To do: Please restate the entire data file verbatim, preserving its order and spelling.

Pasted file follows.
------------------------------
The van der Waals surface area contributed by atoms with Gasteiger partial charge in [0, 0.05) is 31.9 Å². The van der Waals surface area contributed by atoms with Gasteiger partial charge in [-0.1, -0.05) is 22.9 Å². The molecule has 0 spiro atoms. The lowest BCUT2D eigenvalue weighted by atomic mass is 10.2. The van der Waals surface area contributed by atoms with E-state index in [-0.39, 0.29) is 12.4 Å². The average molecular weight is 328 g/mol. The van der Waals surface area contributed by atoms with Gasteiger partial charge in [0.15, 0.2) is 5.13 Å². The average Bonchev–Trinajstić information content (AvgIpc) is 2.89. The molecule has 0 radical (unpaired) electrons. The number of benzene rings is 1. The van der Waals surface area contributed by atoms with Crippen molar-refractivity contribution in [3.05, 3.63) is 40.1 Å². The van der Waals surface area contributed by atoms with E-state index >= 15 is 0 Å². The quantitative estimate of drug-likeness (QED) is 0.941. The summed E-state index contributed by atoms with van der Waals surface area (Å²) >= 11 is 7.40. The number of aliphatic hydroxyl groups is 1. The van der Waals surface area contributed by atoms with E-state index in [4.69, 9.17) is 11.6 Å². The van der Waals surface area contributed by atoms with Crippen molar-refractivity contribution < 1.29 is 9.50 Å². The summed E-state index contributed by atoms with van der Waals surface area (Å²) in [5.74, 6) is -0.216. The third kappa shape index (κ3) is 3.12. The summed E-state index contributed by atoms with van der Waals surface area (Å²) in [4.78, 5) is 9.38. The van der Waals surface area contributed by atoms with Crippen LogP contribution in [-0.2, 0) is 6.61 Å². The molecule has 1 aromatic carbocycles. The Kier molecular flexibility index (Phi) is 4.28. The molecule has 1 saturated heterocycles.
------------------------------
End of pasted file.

The van der Waals surface area contributed by atoms with Gasteiger partial charge in [0, 0.05) is 31.9 Å². The van der Waals surface area contributed by atoms with Gasteiger partial charge in [-0.1, -0.05) is 22.9 Å². The molecule has 0 spiro atoms. The lowest BCUT2D eigenvalue weighted by atomic mass is 10.2. The van der Waals surface area contributed by atoms with E-state index in [-0.39, 0.29) is 12.4 Å². The average molecular weight is 328 g/mol. The van der Waals surface area contributed by atoms with Gasteiger partial charge in [0.15, 0.2) is 5.13 Å². The average Bonchev–Trinajstić information content (AvgIpc) is 2.89. The molecule has 0 radical (unpaired) electrons. The number of benzene rings is 1. The van der Waals surface area contributed by atoms with Crippen molar-refractivity contribution in [3.05, 3.63) is 40.1 Å². The van der Waals surface area contributed by atoms with E-state index >= 15 is 0 Å². The quantitative estimate of drug-likeness (QED) is 0.941. The summed E-state index contributed by atoms with van der Waals surface area (Å²) >= 11 is 7.40. The number of aliphatic hydroxyl groups is 1. The van der Waals surface area contributed by atoms with E-state index in [4.69, 9.17) is 11.6 Å². The van der Waals surface area contributed by atoms with Crippen molar-refractivity contribution < 1.29 is 9.50 Å². The summed E-state index contributed by atoms with van der Waals surface area (Å²) in [5.74, 6) is -0.216. The third kappa shape index (κ3) is 3.12. The summed E-state index contributed by atoms with van der Waals surface area (Å²) in [4.78, 5) is 9.38. The van der Waals surface area contributed by atoms with Crippen LogP contribution in [-0.2, 0) is 6.61 Å². The molecule has 1 aromatic carbocycles. The Kier molecular flexibility index (Phi) is 4.28. The molecule has 1 saturated heterocycles.